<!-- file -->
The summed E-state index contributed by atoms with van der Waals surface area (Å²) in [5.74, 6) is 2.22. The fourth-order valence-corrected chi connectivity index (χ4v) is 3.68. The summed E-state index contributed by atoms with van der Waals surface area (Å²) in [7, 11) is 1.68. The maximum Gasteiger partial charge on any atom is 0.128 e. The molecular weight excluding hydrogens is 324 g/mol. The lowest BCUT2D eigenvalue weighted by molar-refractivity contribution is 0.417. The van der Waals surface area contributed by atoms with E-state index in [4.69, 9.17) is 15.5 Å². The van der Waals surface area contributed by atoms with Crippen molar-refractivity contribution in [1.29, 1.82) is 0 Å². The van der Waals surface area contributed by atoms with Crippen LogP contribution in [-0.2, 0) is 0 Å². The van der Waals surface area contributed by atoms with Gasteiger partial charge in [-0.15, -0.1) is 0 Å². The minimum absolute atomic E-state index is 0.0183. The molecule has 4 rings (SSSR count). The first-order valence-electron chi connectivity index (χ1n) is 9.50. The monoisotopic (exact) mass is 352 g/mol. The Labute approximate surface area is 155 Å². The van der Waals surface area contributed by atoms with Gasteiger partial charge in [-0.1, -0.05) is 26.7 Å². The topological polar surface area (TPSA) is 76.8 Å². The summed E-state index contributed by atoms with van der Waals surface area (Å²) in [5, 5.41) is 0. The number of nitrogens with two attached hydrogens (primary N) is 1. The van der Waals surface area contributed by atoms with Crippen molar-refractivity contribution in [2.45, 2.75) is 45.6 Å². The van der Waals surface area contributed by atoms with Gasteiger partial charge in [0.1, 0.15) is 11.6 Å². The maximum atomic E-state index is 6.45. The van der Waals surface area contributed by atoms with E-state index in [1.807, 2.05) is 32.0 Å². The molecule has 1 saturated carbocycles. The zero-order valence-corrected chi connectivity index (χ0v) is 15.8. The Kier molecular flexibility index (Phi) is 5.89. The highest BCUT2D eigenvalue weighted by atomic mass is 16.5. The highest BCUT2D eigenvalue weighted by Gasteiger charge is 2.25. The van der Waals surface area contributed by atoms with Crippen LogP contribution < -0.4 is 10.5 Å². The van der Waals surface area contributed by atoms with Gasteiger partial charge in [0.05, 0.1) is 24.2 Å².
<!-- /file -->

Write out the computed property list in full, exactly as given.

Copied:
The summed E-state index contributed by atoms with van der Waals surface area (Å²) in [5.74, 6) is 2.22. The fourth-order valence-corrected chi connectivity index (χ4v) is 3.68. The summed E-state index contributed by atoms with van der Waals surface area (Å²) in [7, 11) is 1.68. The maximum Gasteiger partial charge on any atom is 0.128 e. The molecular weight excluding hydrogens is 324 g/mol. The lowest BCUT2D eigenvalue weighted by molar-refractivity contribution is 0.417. The van der Waals surface area contributed by atoms with E-state index in [4.69, 9.17) is 15.5 Å². The van der Waals surface area contributed by atoms with Crippen molar-refractivity contribution in [1.29, 1.82) is 0 Å². The van der Waals surface area contributed by atoms with Crippen LogP contribution in [-0.2, 0) is 0 Å². The van der Waals surface area contributed by atoms with Gasteiger partial charge in [-0.15, -0.1) is 0 Å². The minimum absolute atomic E-state index is 0.0183. The molecule has 4 rings (SSSR count). The first-order valence-electron chi connectivity index (χ1n) is 9.50. The monoisotopic (exact) mass is 352 g/mol. The Labute approximate surface area is 155 Å². The van der Waals surface area contributed by atoms with Gasteiger partial charge in [-0.1, -0.05) is 26.7 Å². The topological polar surface area (TPSA) is 76.8 Å². The summed E-state index contributed by atoms with van der Waals surface area (Å²) in [5, 5.41) is 0. The number of nitrogens with two attached hydrogens (primary N) is 1. The van der Waals surface area contributed by atoms with Crippen molar-refractivity contribution in [2.45, 2.75) is 45.6 Å². The van der Waals surface area contributed by atoms with Gasteiger partial charge in [0.1, 0.15) is 11.6 Å². The maximum atomic E-state index is 6.45. The van der Waals surface area contributed by atoms with E-state index in [1.807, 2.05) is 32.0 Å². The molecule has 1 saturated carbocycles. The zero-order valence-corrected chi connectivity index (χ0v) is 15.8. The Kier molecular flexibility index (Phi) is 5.89. The highest BCUT2D eigenvalue weighted by atomic mass is 16.5. The highest BCUT2D eigenvalue weighted by Gasteiger charge is 2.25. The van der Waals surface area contributed by atoms with Crippen LogP contribution < -0.4 is 10.5 Å². The van der Waals surface area contributed by atoms with Gasteiger partial charge in [0.05, 0.1) is 24.2 Å².